On 19-20 October 2021, ICMPD organised the sixth edition of the annual Vienna Migration Conference, Europe’s leading forum on migration. Held in a hybrid format this year’s event looked at the most important developments – such as the COVID-19 pandemic, the unfolding situations in Afghanistan and Belarus, the realities on the ground along and across key migration routes – exploring challenges, opportunities and strategies for re-imagining, and ultimately strengthening migration partnerships.
Representing an essential tool of migration policy, migration partnerships bring many benefits, but developing and maintaining them is no straightforward task. These are the six key Conference takeaways on re-approaching migrations partnerships.
Migration partnerships are synonymous with foreign policy.
The internal and external dimensions of migration policy are inherently interconnected, yet finding the right expression for this in terms of diplomatic priorities can be complicated. Although Ministries of Interior are usually the authorities entrusted with migration management, their bargaining power is often limited, meaning that foreign policy can and should play a greater role in forging partnerships. VMC panellists underscored that better coordination, and the use of foreign policy would enable the EU to make more compelling offers to its counterparts. However, although foreign policy actors should empower migration partnerships, foreign policy should not be dependent on such cooperation to the exclusion of all else.
Don’t forget the neighbours of your neighbours.
In supporting partnerships, Europe often focuses on its direct neighbourhood or on countries of origin. But countries in between – those along the migration routes – are also important to engage. These gaps and realities need to be acknowledged via programming that supports neighbours in working with their neighbours so that ultimately people do not feel a need to migrate or can do so safely. Taking a whole-of-migration-routes approach follows a similar logic.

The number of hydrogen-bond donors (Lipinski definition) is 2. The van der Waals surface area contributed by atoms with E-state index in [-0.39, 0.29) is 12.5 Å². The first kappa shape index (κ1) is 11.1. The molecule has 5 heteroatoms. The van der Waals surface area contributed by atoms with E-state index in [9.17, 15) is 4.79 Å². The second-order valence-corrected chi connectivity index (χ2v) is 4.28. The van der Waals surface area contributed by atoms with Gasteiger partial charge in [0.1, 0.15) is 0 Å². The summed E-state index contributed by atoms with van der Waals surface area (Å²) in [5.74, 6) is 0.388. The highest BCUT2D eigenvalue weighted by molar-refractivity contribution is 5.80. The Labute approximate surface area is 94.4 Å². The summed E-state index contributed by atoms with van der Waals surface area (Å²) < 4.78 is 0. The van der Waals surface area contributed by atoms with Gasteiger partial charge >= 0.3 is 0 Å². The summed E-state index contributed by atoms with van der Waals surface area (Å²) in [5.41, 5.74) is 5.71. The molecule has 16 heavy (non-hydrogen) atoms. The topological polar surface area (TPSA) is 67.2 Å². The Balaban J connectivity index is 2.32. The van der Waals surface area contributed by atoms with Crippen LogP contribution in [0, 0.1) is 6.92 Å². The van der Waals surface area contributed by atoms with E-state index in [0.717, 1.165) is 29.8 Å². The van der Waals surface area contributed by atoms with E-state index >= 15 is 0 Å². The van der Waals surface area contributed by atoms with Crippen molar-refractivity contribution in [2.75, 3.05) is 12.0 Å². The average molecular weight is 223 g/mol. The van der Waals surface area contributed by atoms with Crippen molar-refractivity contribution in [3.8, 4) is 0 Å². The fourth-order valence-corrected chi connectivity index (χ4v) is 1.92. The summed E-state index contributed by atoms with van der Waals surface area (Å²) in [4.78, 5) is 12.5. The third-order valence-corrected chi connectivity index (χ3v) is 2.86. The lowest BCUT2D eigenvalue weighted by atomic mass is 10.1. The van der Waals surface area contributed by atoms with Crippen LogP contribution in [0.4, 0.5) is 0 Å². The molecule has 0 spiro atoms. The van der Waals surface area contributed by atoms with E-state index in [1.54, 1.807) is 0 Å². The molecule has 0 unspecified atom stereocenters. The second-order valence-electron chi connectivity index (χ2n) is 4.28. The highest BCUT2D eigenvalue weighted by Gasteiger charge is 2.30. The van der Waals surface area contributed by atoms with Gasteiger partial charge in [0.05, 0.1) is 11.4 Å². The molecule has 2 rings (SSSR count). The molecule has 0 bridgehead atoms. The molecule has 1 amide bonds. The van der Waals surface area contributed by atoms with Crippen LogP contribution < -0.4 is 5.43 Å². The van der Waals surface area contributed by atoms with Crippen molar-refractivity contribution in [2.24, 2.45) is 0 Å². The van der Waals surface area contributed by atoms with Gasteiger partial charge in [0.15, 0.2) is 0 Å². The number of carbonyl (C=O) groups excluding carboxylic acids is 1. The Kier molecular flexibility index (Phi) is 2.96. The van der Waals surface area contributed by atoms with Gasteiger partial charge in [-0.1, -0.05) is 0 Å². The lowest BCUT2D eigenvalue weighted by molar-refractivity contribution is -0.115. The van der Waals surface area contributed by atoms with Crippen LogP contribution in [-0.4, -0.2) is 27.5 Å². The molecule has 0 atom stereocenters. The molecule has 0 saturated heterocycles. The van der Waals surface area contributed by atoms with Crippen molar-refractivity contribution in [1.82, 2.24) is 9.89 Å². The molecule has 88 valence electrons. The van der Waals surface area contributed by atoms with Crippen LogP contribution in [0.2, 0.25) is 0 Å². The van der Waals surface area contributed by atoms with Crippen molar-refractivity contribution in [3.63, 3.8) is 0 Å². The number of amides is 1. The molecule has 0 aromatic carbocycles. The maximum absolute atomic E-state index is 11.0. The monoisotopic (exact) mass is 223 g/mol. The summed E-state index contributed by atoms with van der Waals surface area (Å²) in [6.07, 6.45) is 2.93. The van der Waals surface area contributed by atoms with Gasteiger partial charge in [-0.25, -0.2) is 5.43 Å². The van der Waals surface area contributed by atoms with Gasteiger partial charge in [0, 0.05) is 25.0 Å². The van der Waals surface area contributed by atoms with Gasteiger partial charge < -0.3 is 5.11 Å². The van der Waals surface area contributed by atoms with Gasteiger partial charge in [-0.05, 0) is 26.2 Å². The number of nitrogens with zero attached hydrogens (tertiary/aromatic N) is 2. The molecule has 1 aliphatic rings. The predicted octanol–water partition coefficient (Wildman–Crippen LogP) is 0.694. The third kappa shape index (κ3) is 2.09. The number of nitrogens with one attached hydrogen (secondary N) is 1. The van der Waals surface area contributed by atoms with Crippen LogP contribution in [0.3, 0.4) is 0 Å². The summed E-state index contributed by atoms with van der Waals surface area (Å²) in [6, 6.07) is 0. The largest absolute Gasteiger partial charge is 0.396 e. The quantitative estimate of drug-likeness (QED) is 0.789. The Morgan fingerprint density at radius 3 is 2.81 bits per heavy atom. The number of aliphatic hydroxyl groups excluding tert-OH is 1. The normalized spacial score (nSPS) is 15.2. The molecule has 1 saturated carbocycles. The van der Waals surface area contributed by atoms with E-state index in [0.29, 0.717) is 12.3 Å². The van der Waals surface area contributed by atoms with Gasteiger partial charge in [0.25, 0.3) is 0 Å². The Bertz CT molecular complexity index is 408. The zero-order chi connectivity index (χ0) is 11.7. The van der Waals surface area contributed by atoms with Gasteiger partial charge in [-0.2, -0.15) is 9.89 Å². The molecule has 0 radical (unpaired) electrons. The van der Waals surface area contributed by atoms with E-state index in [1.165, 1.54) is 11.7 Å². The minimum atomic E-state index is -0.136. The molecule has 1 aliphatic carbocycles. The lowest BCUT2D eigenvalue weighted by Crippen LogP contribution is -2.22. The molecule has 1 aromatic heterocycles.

To engage or not to engage?
Partnerships can be controversial. When potential partners are controversial, political leaders face a common challenge: Is it better to have no partnership or to enter into a controversial one? In this framework, discussants looked at the ongoing situation in Afghanistan with countries considering talking or not talking to the Taliban. Similarly, panellists discussed the situation at the EU’s border with Belarus, where the instrumentalisation of migrants as a foreign policy tool brings the crisis outside the realm of migration management. In this case, the EU is in a uniquely difficult situation because there is no partner.
Pave the way for public acceptance.
It is not just the partner but the topic in question that can spark controversy. Public opinion can be an impediment to migration cooperation and must be considered in the design of and narratives about partnership. For Europe’s partner countries, expanding legal pathways is key for selling cooperation to their publics, so a narrow focus on controversial issues such as return often leads to a deadlock. Focusing the narrative around common interests can create needed political space for entering into and implementing joint initiatives. A common interest is controlled migration, for all partners involved, but there should be an understanding that control does not only mean discouraging irregular migration, it also means providing legal pathways.
Be a fair and foul weather friend.
We tend to redirect attention – and funds – if we don’t see an urgency, but partnerships should be seen as a tool in both good and bad times. Migration partnerships should be reliable and long-term, whether in a time of stability or crisis. Instead of jumping from crisis to crisis, panellists stressed that partners should invest in enduring cooperation, maintaining dialogue even if there are no immediate results. Zooming in on the EU’s immediate neighbourhood, the case of Belarus highlights that migration is an ever-changing phenomenon and both routes and flows can shift rapidly.
Don’t reinvent the wheel.
Re-imagined partnerships do not necessarily mean introducing new initiatives – quite the contrary. Implementing the commitments partners have already taken, and using existing migration dialogues is a useful way forward. What is needed now is less paper and more action.
Watch the Conference recordings online.